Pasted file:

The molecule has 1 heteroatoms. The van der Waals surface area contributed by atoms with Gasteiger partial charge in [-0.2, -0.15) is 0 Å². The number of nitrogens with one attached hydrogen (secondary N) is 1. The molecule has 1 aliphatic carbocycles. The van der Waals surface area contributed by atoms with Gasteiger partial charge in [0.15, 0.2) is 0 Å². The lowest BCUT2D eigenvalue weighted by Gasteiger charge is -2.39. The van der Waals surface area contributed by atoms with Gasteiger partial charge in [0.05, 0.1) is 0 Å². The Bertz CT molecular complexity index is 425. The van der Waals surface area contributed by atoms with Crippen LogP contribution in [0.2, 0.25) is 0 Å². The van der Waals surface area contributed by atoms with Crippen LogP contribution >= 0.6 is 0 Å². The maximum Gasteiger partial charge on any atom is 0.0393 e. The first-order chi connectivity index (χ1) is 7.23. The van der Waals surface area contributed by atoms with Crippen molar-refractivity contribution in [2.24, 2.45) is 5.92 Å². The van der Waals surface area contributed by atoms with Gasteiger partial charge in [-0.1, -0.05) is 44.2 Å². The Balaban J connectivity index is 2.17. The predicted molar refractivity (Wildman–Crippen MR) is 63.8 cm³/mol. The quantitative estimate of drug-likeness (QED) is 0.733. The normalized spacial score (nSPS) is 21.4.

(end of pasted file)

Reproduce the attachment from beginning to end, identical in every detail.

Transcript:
The molecule has 1 heteroatoms. The van der Waals surface area contributed by atoms with Gasteiger partial charge in [-0.2, -0.15) is 0 Å². The number of nitrogens with one attached hydrogen (secondary N) is 1. The molecule has 1 aliphatic carbocycles. The van der Waals surface area contributed by atoms with Gasteiger partial charge in [0.15, 0.2) is 0 Å². The lowest BCUT2D eigenvalue weighted by Gasteiger charge is -2.39. The van der Waals surface area contributed by atoms with Gasteiger partial charge in [0.05, 0.1) is 0 Å². The Bertz CT molecular complexity index is 425. The van der Waals surface area contributed by atoms with Crippen LogP contribution in [0.2, 0.25) is 0 Å². The van der Waals surface area contributed by atoms with Crippen LogP contribution >= 0.6 is 0 Å². The maximum Gasteiger partial charge on any atom is 0.0393 e. The first-order chi connectivity index (χ1) is 7.23. The van der Waals surface area contributed by atoms with Crippen molar-refractivity contribution in [2.24, 2.45) is 5.92 Å². The van der Waals surface area contributed by atoms with Gasteiger partial charge in [-0.1, -0.05) is 44.2 Å². The Balaban J connectivity index is 2.17. The predicted molar refractivity (Wildman–Crippen MR) is 63.8 cm³/mol. The quantitative estimate of drug-likeness (QED) is 0.733. The normalized spacial score (nSPS) is 21.4.